Sun's stars: Where are they now? Why did they leave?

Oracle, which spent $7.4 billion to acquire once-high-flying Sun Microsystems, has been losing prominent Sun technologists since shortly after the deal was forged. The acquisition was supposed to give Oracle control not only over such technologies as Sun's flagship Java implementation and Sun's Sparc hardware, but access to engineers and developers who were nothing short of celebrities in their field. But it has not worked out that way.

It was not unexpected that Sun CEO Jonathan Schwartz and Sun chairman and former CEO Scott McNealy did not make the switch to Oracle. Those high-ranking positions were already taken at the database giant. But the number of former Sun personnel residing in Oracle's top executive offices is sparse.

[ Also on InfoWorld: Paul Krill details Oracle's ambitious plans for Sun's technology. | Relive the rise and fall of Sun in our slideshow. ]

In fact, the only Sun alumni found on Oracle's Web listing of top executives are Executive Vice President John Fowler, who had dealt with Sun hardware; Senior Vice President Cindy Reese, who was a worldwide operations executive at Sun; and Vice President Mike Splain, who also was involved with Sun's hardware systems operations.

Key departures have included Java founder James Gosling, XML co-inventor Tim Bray, and Simon Phipps, Sun's chief open source officer. After serving as CTO of client software at Sun, Gosling worked for a couple months with the same title at Oracle before leaving in April under what appears to be acrimonious circumstances. Bray, who was director of Web technologies at Sun, also quickly left Oracle, becoming a developer advocate at Google. Phipps, never offered a job at Oracle, is open source strategy director at integrator and identity platform vendor ForgeRock.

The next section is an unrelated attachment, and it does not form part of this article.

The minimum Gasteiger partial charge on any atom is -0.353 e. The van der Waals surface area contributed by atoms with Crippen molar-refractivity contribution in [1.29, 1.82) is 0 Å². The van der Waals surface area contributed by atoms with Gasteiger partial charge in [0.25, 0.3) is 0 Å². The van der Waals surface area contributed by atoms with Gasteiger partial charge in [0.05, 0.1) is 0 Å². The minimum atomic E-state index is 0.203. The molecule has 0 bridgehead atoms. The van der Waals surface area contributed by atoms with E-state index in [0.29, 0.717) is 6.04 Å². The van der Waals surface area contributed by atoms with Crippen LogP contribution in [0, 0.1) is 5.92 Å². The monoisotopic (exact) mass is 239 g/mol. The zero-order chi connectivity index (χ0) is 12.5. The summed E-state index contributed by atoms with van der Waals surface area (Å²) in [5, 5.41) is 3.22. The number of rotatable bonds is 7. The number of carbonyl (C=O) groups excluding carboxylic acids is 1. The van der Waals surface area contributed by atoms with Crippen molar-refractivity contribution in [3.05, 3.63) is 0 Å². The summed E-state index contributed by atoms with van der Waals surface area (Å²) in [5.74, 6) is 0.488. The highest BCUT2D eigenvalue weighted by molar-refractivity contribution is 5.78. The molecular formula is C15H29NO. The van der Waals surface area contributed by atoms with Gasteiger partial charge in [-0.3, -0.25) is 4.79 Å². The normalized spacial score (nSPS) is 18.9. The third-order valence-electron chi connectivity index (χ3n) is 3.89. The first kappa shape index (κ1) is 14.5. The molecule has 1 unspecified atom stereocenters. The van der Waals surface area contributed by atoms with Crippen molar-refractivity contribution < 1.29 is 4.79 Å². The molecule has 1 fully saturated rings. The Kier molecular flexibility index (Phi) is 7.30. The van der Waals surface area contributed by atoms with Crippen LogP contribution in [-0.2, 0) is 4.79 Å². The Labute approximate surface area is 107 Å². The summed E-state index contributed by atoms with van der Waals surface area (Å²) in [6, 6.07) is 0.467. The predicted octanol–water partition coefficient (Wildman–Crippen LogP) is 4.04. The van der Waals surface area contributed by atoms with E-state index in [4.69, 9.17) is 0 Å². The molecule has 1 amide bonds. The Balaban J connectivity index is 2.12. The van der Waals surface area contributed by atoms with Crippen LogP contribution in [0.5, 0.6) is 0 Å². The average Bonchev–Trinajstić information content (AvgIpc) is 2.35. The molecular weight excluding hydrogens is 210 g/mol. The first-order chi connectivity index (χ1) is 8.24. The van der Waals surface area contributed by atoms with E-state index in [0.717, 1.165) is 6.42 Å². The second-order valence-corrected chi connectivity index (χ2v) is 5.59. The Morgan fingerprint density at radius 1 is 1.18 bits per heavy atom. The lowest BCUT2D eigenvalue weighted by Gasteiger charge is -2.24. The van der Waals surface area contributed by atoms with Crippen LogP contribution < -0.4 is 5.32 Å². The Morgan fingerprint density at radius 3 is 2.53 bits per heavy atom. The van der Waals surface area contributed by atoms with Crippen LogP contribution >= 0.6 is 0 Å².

Other departures include Sun engineers Charles Nutter and Thomas Enebo, who shepherded the development of the JRuby programming language at Sun but joined Engine Yard last summer several months after the Oracle acquisition of Sun was announced. A key developer on the open source Hudson continuous build project, Kohsuke Kawaguchi left in April to form a company to continue working on Hudson.

Sun's tech leaders say why they didn't fit in at Oracle

In a blog post, Gosling noted his need for a lawyer after resigning. "I've spent an awful lot of time reading these [blog and other] messages and answering as many as I could. Between all this and spending quality time with my lawyer, resigning has been a full-time job (before I quit, several friends said I'd need a lawyer because 'this is Oracle we're talking about' ... sadly, they were right)," wrote Gosling, who has not indicated where his next employment would be.

Oracle's offering, at times, substantial salary cuts to former Sun personnel was likely to result in the development of many small businesses as Sun alumni leave, according to Gosling. In a blog post last week, he offers praise for ForgeRock and consternation for Oracle: "They're another great little company spinning out of the rubble that Oracle created out of Sun. They do service, support, and development on what used to be called OpenSSO (among other things)," Gosling writes.

"While Sun had open-sourced the code, Oracle still owns the name, so the ForgeRock folks picked a new name: OpenAM (Open Access Manager). OpenSSO is another case where Oracle [ended] the superior product and then sent salesdroids to OpenSSO customers with term sheets that were truly frightening. They did a great job of creating a business for ForgeRock," he adds.